product approval

Axonics® Receives IDE Clearance from US FDA to Conduct Pivotal Study

Axonics Modulation Technologies, Inc., developer of the first rechargeable sacral neuromodulation (r-SNM™) system for the treatment of overactive bladder (OAB) and bowel dysfunction, today announced the U.S. Food & Drug Administration (FDA) has granted an Investigational Device Exemption (IDE) in accordance with 21 CFR 812 regulations allowing Axonics to conduct a pivotal study designed to gain FDA approval in the United States.  “During 2017, as part of the IDE process, the FDA conducted a significant review of our product. A major focus of the technical review was the long-term safety of our implant. The fact that we were able to support our anticipated 15-year full system life-in-the-body claim based on our robust design and development processes, risk analysis and extensive validation testing is testament to the high-quality work of our team,” said Raymond W. Cohen, Chief Executive Officer of Axonics. “Given the demand in the U.S. market for SNM therapy, gaining FDA approval is our main focus. To that end, we fully intend to execute this well-designed pivotal study with velocity and in the best interests of patients.” Read more.

Source: Pharmaweb, November 7, 2017

Florence Italy ICS 2017

Positive Results for the Axonics® RELAX-OAB Clinical Presented at ICS

Axonics Modulation Technologies, Inc., developer of the first rechargeable Sacral Neuromodulation (r-SNM™) system for the treatment of urinary and bowel dysfunction, today announced the presentation of positive results from its prospective, multicenter clinical study at the 2017 International Continence Society (ICS) Congress in Florence, Italy.  The presentation, entitled “A prospective multicenter clinical study evaluating a miniaturized rechargeable sacral neuromodulation system for the safe and effective treatment of overactive bladder (RELAX-OAB study),” was delivered by Bertil F.M. Blok, M.D., PhD, Dept. of Urology, Erasmus University Medical Centre, Rotterdam, Netherlands.  Read more.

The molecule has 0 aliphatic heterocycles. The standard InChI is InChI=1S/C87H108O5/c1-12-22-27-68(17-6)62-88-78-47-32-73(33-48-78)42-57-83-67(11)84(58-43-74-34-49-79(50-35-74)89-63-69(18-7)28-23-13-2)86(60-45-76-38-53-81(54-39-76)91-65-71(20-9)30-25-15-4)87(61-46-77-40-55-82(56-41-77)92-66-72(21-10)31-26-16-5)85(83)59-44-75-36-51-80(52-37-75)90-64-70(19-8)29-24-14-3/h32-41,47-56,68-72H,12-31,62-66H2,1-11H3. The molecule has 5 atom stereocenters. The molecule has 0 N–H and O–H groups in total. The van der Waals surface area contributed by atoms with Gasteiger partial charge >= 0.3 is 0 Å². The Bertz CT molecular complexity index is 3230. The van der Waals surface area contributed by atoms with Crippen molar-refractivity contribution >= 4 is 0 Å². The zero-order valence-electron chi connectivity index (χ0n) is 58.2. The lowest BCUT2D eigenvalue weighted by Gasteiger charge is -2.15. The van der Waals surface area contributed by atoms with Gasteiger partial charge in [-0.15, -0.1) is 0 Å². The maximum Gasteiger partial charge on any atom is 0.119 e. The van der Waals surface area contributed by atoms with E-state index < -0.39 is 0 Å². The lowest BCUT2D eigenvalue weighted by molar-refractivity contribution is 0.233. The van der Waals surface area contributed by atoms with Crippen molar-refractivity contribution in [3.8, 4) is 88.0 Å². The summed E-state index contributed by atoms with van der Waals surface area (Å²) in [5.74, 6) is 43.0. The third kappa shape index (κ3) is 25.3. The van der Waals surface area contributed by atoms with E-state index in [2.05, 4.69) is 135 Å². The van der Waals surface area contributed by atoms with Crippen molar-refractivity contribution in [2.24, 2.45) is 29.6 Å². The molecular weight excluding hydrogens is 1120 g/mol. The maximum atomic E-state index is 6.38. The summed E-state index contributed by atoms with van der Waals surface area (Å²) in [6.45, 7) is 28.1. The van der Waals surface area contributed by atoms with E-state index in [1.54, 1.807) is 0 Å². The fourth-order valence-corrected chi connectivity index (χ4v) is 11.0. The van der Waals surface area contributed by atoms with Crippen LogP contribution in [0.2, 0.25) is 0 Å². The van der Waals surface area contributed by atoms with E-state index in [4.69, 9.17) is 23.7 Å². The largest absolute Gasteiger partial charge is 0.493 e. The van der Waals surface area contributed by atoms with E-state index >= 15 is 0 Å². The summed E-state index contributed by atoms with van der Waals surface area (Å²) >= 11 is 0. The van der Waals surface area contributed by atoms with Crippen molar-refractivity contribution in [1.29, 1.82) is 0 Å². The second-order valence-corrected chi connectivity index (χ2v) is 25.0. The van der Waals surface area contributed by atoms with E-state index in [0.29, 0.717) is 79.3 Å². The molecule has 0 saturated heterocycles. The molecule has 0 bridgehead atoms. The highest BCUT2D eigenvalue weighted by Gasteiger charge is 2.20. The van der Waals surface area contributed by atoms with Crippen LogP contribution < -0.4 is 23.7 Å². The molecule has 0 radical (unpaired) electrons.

Source: Business Wire, September 13, 2017

sacral nerve stimulation

Medtronic Touts 5-Year Data on InterStim Neuromod Device for OAB

Medtronic today touted 5-year results from the InSite study of its InterStim neuromodulation treatment for overactive bladder syndrome.  InterStim is designed to stimulate the sacral nerve to treat OAB, meaning urinary urge incontinence and/or urgency-frequency. The InSite study enrolled 340 patients, of which 272 were implanted with an InterStim device, comparing treatment with the device with standard drug therapy. The primary safety endpoint was to “demonstrate that the upper bound of the 95% CI for the cumulative five-year rate of adverse events related to the tined lead that require surgery is less than 33%” at 5 years, according to ClinicalTrials.gov. The primary efficacy endpoint was superior improvement in OAB symptoms at 6 months. Read more.

Source: MassDevice Today, July 17, 2017

business buildings

Unique Method Trains Brain of Incontinence Patients

Czech experts have developed a unique method to help patients with urinary incontinence by teaching their brain to ignore false signals it receives from their hyperactive bladder, daily Hospodarske noviny (HN) wrote on Wednesday.  The breakthrough method, together with a special device it uses, will facilitate the treatment of incontinence, the experts from Charles University’s 2nd Medical Faculty say.  The device will be produced by the Tesla Medical company, which has gained 20 million crowns from small investors for this purpose, HN writes.  Read more.

Source: Prague Daily Monitor, July 12, 2017.

business buildings

Astellas Submits Supplemental New Drug Application for Mirabegron